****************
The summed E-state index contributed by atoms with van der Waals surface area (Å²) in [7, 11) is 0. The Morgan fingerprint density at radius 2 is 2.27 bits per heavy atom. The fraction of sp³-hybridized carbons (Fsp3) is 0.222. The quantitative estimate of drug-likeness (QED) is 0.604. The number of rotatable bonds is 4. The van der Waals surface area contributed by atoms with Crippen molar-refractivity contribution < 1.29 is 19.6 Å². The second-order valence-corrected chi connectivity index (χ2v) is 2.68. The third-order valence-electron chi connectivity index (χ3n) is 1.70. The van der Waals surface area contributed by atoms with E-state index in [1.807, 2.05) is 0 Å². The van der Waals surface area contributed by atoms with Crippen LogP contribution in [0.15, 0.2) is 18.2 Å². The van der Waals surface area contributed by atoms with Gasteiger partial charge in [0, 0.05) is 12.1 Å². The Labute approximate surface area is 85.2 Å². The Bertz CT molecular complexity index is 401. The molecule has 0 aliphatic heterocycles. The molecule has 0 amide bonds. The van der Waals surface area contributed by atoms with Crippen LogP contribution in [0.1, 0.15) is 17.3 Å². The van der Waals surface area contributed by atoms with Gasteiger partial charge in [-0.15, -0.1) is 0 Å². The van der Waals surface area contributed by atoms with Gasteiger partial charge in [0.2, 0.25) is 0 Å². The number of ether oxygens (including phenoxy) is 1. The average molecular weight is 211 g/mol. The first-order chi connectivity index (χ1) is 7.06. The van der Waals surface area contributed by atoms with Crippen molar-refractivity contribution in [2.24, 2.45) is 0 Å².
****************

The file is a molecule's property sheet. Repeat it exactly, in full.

The summed E-state index contributed by atoms with van der Waals surface area (Å²) in [7, 11) is 0. The Morgan fingerprint density at radius 2 is 2.27 bits per heavy atom. The fraction of sp³-hybridized carbons (Fsp3) is 0.222. The quantitative estimate of drug-likeness (QED) is 0.604. The number of rotatable bonds is 4. The van der Waals surface area contributed by atoms with Crippen molar-refractivity contribution < 1.29 is 19.6 Å². The second-order valence-corrected chi connectivity index (χ2v) is 2.68. The third-order valence-electron chi connectivity index (χ3n) is 1.70. The van der Waals surface area contributed by atoms with E-state index in [1.807, 2.05) is 0 Å². The van der Waals surface area contributed by atoms with Crippen LogP contribution in [0.15, 0.2) is 18.2 Å². The van der Waals surface area contributed by atoms with Gasteiger partial charge in [0, 0.05) is 12.1 Å². The Labute approximate surface area is 85.2 Å². The Bertz CT molecular complexity index is 401. The molecule has 0 aliphatic heterocycles. The molecule has 0 amide bonds. The van der Waals surface area contributed by atoms with Crippen LogP contribution in [0.1, 0.15) is 17.3 Å². The van der Waals surface area contributed by atoms with Gasteiger partial charge in [-0.15, -0.1) is 0 Å². The van der Waals surface area contributed by atoms with Gasteiger partial charge in [0.2, 0.25) is 0 Å². The number of ether oxygens (including phenoxy) is 1. The average molecular weight is 211 g/mol. The first-order chi connectivity index (χ1) is 7.06. The van der Waals surface area contributed by atoms with Crippen molar-refractivity contribution in [2.24, 2.45) is 0 Å².